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You might think of a certified public accountant, or CPA, just as that smart person you call each year during tax time. If you own a small business, you may want to rethink that image. There are times when you absolutely must work with a CPA or other highly certified accounting professional. At other times, it’s simply a smart move. Partnering with a skilled financial professional to advise your business pays off in more ways than one. Here, we will talk about what a CPA can do for a small business and why you should leverage their skills.

 

What Does a CPA Do?

CPAs can be found in all kinds of positions, from investigating fraud for the FBI to sitting on the boards of nonprofits. To earn the title CPA, an accountant must pass the stringent Uniform Certified Public Accountant Examination and meet certain work requirements. To keep the title, they must stay current with tax laws and maintain licensing requirements in their state.

A CPA can act as a consultant on many areas of personal and business finance. Whether you’re gathering seed funding to start a business, adding employees to your payroll for the first time, planning a merger or making a succession plan, they can provide guidance.

 

Help From a CPA at Tax Time and All the Time

The U.S. tax code is complex and, while everyone seems to wish it were simpler, everyone wants to take advantage of any breaks or deductions they can. A tax professional can help you find those opportunities while avoiding costly errors. Some business owners just want to dump a pile of papers on a CPA’s desk and flee, hoping for the best.

The goal of filing your taxes should be more than to simply survive it with as small a bill as possible. A real tax plan enables you to make good choices throughout the year so that you not only minimize your bill but prepare to pay it. Fewer surprises and a clear strategy help business owners sleep better at night. This is where a CPA can work with you on an ongoing basis. 

 

In Your Corner During an Audit

Remember how we said there are times when you must have a CPA? The primary example of a time like this is during an audit. Your business may need its financial statements audited or verified in order to apply for a loan or grant, or to submit an RFP.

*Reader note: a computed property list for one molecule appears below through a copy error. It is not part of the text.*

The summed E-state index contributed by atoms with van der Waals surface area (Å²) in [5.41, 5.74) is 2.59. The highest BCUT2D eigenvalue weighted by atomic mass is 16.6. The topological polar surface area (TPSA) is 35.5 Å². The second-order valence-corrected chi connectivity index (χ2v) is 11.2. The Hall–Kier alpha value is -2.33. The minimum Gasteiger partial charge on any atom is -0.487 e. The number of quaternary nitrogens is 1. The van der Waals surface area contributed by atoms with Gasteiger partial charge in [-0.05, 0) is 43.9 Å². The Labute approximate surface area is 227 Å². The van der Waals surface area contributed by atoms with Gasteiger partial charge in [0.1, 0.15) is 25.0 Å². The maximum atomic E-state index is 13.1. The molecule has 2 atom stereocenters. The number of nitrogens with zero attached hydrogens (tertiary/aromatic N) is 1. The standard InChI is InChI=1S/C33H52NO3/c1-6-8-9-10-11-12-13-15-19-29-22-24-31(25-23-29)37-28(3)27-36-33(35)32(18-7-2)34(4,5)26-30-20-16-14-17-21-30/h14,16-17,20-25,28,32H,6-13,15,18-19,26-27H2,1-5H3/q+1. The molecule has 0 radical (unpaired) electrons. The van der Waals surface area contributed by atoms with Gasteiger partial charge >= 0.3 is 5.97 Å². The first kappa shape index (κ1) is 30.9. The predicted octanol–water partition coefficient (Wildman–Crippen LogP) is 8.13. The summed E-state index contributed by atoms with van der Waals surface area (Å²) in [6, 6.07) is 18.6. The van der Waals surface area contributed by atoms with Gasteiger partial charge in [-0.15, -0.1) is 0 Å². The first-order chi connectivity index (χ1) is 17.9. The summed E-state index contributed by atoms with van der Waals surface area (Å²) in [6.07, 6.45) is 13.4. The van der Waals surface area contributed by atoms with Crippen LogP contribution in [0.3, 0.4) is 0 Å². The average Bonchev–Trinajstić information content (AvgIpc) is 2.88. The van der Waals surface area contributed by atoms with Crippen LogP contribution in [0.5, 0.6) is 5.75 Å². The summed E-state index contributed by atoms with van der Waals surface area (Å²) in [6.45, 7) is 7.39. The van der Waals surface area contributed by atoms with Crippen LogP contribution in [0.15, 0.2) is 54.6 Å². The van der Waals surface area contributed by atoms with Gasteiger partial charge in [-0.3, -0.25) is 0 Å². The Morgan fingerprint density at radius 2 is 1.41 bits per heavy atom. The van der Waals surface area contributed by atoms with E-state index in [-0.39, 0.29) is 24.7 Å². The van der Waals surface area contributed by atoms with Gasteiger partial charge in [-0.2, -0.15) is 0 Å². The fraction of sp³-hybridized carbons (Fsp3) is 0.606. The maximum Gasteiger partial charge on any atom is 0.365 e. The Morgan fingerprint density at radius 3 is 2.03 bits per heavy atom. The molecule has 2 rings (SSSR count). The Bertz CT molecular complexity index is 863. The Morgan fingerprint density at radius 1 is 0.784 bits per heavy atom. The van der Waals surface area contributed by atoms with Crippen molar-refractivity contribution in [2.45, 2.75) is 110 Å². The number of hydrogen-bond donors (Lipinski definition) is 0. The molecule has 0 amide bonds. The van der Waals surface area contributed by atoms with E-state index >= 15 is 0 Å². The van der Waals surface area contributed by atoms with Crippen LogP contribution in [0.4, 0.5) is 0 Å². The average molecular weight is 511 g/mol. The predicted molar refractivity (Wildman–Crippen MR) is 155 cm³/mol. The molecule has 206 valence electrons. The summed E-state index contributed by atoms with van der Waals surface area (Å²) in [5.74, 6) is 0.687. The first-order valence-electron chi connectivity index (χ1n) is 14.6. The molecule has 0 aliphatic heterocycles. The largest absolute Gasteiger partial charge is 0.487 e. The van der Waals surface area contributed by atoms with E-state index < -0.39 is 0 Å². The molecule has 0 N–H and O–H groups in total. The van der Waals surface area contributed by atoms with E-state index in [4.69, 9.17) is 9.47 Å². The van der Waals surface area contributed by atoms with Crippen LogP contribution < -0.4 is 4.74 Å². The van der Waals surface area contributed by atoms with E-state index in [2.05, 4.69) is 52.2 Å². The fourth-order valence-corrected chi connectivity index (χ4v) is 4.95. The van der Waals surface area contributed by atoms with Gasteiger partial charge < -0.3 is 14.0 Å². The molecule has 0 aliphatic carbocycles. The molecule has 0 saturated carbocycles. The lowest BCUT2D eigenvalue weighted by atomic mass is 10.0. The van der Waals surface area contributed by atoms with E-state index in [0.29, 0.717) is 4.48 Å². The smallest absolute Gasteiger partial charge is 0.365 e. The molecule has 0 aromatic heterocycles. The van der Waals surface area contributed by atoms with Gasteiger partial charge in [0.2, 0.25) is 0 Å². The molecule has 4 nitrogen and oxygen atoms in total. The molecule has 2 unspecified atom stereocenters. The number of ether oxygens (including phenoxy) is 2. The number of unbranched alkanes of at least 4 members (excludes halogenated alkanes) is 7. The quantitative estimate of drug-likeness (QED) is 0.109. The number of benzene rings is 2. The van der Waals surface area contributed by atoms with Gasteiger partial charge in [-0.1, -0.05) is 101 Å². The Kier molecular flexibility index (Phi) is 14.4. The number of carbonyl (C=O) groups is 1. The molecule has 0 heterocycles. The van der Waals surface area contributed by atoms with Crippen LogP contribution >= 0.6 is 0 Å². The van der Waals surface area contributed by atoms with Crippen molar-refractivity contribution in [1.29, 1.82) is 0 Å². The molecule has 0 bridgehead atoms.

In addition, if the IRS decides to revisit one of your past tax returns, you will need a qualified Tax Representative. You can represent yourself before the IRS during an audit, but just because you can doesn’t mean you should. Getting through an audit unscathed requires training and experience. 

In the event that your case goes to court, a CPA or an EA (enrolled agent) is qualified to represent you. EAs are CPAs with even more qualifications. Both are highly skilled at interpreting tax codes. You could wind up in tax court if the IRS says you have underpaid and you wish to appeal. A CPA on your side increases your odds of success.

 

What Kind of Business Needs a CPA?

Regardless of your size, industry, or location, you need some kind of financial guidance. Eventually, you may choose to hire a fractional or full-time CFO, or you might never reach that point. For a privately owned, fully on-shore small or mid-sized business, hiring a CFO would be overkill. 

At the other end of the spectrum, some businesses get by with a part-time bookkeeper to handle things like invoices and payroll. Even if you employ a bookkeeper, someone in a financial advisory role–who could be a CPA–can offer big picture thinking and solid advice. You might think of this person like a board member, contributing to your strategic direction.

 

The FMA CPA Team

At FMA, a full team of CPAs and EAs is ready to guide your business through much more than just filing taxes. We look at the future to find places where you can maximize profits and reduce your tax burden. Give us a call today to see how a CPA can make a difference for your small business not only at tax time–but all the time.